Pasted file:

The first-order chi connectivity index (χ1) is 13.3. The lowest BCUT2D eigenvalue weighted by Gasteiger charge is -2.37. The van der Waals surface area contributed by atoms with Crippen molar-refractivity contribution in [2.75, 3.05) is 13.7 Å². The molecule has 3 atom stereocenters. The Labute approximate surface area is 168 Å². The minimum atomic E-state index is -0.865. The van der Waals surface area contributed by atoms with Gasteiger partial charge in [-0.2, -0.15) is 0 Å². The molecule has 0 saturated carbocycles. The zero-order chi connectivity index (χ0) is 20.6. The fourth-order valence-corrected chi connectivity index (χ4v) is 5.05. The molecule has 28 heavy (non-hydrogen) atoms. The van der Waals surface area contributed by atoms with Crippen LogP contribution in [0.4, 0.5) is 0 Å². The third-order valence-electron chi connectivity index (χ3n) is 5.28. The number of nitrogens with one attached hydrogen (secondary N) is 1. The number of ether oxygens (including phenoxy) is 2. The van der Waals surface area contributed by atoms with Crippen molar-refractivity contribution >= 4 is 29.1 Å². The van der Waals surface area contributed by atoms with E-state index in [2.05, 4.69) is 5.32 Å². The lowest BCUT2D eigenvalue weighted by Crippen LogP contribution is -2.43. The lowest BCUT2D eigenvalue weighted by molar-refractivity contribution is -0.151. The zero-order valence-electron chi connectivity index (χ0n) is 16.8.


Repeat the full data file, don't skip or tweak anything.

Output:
The first-order chi connectivity index (χ1) is 13.3. The lowest BCUT2D eigenvalue weighted by Gasteiger charge is -2.37. The van der Waals surface area contributed by atoms with Crippen molar-refractivity contribution in [2.75, 3.05) is 13.7 Å². The molecule has 3 atom stereocenters. The Labute approximate surface area is 168 Å². The minimum atomic E-state index is -0.865. The van der Waals surface area contributed by atoms with Gasteiger partial charge in [-0.2, -0.15) is 0 Å². The molecule has 0 saturated carbocycles. The zero-order chi connectivity index (χ0) is 20.6. The fourth-order valence-corrected chi connectivity index (χ4v) is 5.05. The molecule has 28 heavy (non-hydrogen) atoms. The van der Waals surface area contributed by atoms with Crippen LogP contribution in [0.4, 0.5) is 0 Å². The third-order valence-electron chi connectivity index (χ3n) is 5.28. The number of nitrogens with one attached hydrogen (secondary N) is 1. The number of ether oxygens (including phenoxy) is 2. The van der Waals surface area contributed by atoms with Crippen molar-refractivity contribution >= 4 is 29.1 Å². The van der Waals surface area contributed by atoms with E-state index in [2.05, 4.69) is 5.32 Å². The lowest BCUT2D eigenvalue weighted by Crippen LogP contribution is -2.43. The lowest BCUT2D eigenvalue weighted by molar-refractivity contribution is -0.151. The zero-order valence-electron chi connectivity index (χ0n) is 16.8.